At the U.S.-Mexico border, environmental degradation is a chief concern affecting both countries’ shared watersheds, “airsheds,” and greater ecosystems. At the same time, continuing population stresses in the U.S. Southwest are further aggravating the area’s perennially acute water needs, while climate change is threatening to make the region even hotter and drier.
Compounding these ecological challenges and their consequent health risks is the fact that the poverty on both sides of the border appears largely intractable, at least in the short-to-medium term. Yet the region and its shared challenges also present unique opportunities for enhanced U.S.-Mexico collaboration, particularly in the areas of joint environmental management, cross-border emergency response, and renewable energy development.
Earlier this summer, the Woodrow Wilson Center’s Mexico Institute looked to address these challenges and opportunities by co-sponsoring an event with the Good Neighbor Environmental Board (GNEB), an independent federal advisory committee (coordinated by the Environmental Protection Agency) that advises the U.S. government on border environmental practices. The event revolved around the release of the board’s new report, A Blueprint for Action on the U.S.-Mexico Border.
Initiatives Show Promise
Chief among the report’s 63 policy recommendations is the need for better coordination among and between federal, state, and local agencies at the border. GNEB Chair Paul Ganster cited the report’s support of a transboundary environmental impact assessment (TEIA) process “to address transnational (environmental) impacts, and encourage transborder cooperation on environmental infrastructure projects.” The report suggests that the trilateral Commission on Environmental Cooperation (CEC)—comprising Mexico, Canada, and the United States—“explore such an agreement.”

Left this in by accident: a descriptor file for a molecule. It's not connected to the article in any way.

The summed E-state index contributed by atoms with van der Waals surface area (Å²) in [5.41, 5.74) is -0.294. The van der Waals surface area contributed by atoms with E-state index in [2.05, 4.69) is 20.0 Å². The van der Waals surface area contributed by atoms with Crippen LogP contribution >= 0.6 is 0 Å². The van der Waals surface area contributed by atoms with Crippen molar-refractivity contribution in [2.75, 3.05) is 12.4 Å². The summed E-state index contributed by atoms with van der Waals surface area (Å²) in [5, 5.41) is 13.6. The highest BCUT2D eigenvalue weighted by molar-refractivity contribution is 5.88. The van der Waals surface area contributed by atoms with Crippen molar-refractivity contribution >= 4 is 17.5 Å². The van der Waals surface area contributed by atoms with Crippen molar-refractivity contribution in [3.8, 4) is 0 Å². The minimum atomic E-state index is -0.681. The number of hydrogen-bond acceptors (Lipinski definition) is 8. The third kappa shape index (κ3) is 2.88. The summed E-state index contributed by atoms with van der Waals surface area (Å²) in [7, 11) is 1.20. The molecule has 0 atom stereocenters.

Ganster added that U.S. border communities require dedicated focus from the government in ways that non-border communities might not because of their unique and poverty-aggravated environmental challenges.
Michelle DePass, an assistant administrator at the Environmental Protection Agency’s Office of International and Tribal Affairs, said that the board’s findings would be used in the search for solutions to border-region environmental challenges. She acknowledged recent advances in tackling such challenges, such as EPA-coordinated efforts to reduce the serious environmental threat posed by heaps of tires scattered throughout the region.
DePass also described the EPA’s U.S.-Mexico Environmental Program, known as Border 2012, highlighting its successful involvement in efforts to clean up the Metales y Derivados industrial waste site in Baja California.
Nancy Sutley, chair of the White House Council on Environmental Quality, said that the border region is poised to become part of a “clean energy revolution” because of its supply of renewable resources. She lauded the report for encouraging clean-energy collaboration with Mexico, and said the report’s recommendations have a special significance because they are issued by individuals who actually live and work in the border region.